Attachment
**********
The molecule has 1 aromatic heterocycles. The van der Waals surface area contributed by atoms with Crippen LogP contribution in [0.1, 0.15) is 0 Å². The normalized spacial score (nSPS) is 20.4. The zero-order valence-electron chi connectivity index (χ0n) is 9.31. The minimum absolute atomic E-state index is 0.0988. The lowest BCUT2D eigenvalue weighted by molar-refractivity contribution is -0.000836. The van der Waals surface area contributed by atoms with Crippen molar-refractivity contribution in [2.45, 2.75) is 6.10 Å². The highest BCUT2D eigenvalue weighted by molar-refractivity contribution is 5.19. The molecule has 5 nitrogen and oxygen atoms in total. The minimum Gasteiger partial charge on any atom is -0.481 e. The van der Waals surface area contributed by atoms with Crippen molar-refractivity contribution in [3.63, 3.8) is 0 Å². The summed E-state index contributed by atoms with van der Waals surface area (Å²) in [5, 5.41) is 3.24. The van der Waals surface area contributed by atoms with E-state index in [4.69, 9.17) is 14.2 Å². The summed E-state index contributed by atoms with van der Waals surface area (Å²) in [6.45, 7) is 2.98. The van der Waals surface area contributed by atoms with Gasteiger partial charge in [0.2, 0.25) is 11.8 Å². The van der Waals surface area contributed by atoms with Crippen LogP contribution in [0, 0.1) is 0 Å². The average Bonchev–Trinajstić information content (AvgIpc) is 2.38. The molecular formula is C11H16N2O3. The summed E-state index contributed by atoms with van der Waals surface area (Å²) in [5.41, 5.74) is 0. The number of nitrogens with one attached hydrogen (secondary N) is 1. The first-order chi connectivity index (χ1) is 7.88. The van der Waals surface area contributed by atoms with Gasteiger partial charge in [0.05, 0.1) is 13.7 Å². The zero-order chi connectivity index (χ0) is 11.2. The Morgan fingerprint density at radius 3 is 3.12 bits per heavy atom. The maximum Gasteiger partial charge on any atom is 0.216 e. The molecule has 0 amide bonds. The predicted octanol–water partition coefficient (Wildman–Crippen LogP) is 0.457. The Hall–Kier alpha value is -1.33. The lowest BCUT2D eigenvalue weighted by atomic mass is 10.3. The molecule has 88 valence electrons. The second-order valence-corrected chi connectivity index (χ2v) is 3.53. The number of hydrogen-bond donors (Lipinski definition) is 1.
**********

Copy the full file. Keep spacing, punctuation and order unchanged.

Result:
The molecule has 1 aromatic heterocycles. The van der Waals surface area contributed by atoms with Crippen LogP contribution in [0.1, 0.15) is 0 Å². The normalized spacial score (nSPS) is 20.4. The zero-order valence-electron chi connectivity index (χ0n) is 9.31. The minimum absolute atomic E-state index is 0.0988. The lowest BCUT2D eigenvalue weighted by molar-refractivity contribution is -0.000836. The van der Waals surface area contributed by atoms with Crippen molar-refractivity contribution in [2.45, 2.75) is 6.10 Å². The highest BCUT2D eigenvalue weighted by molar-refractivity contribution is 5.19. The molecule has 5 nitrogen and oxygen atoms in total. The minimum Gasteiger partial charge on any atom is -0.481 e. The van der Waals surface area contributed by atoms with Crippen molar-refractivity contribution in [3.63, 3.8) is 0 Å². The summed E-state index contributed by atoms with van der Waals surface area (Å²) in [5, 5.41) is 3.24. The van der Waals surface area contributed by atoms with E-state index in [4.69, 9.17) is 14.2 Å². The summed E-state index contributed by atoms with van der Waals surface area (Å²) in [6.45, 7) is 2.98. The van der Waals surface area contributed by atoms with Gasteiger partial charge in [0.2, 0.25) is 11.8 Å². The van der Waals surface area contributed by atoms with Crippen LogP contribution in [0, 0.1) is 0 Å². The average Bonchev–Trinajstić information content (AvgIpc) is 2.38. The molecular formula is C11H16N2O3. The summed E-state index contributed by atoms with van der Waals surface area (Å²) in [5.41, 5.74) is 0. The number of nitrogens with one attached hydrogen (secondary N) is 1. The first-order chi connectivity index (χ1) is 7.88. The van der Waals surface area contributed by atoms with Gasteiger partial charge in [0.05, 0.1) is 13.7 Å². The zero-order chi connectivity index (χ0) is 11.2. The Morgan fingerprint density at radius 3 is 3.12 bits per heavy atom. The maximum Gasteiger partial charge on any atom is 0.216 e. The molecule has 0 amide bonds. The predicted octanol–water partition coefficient (Wildman–Crippen LogP) is 0.457. The Hall–Kier alpha value is -1.33. The lowest BCUT2D eigenvalue weighted by atomic mass is 10.3. The molecule has 88 valence electrons. The second-order valence-corrected chi connectivity index (χ2v) is 3.53. The number of hydrogen-bond donors (Lipinski definition) is 1.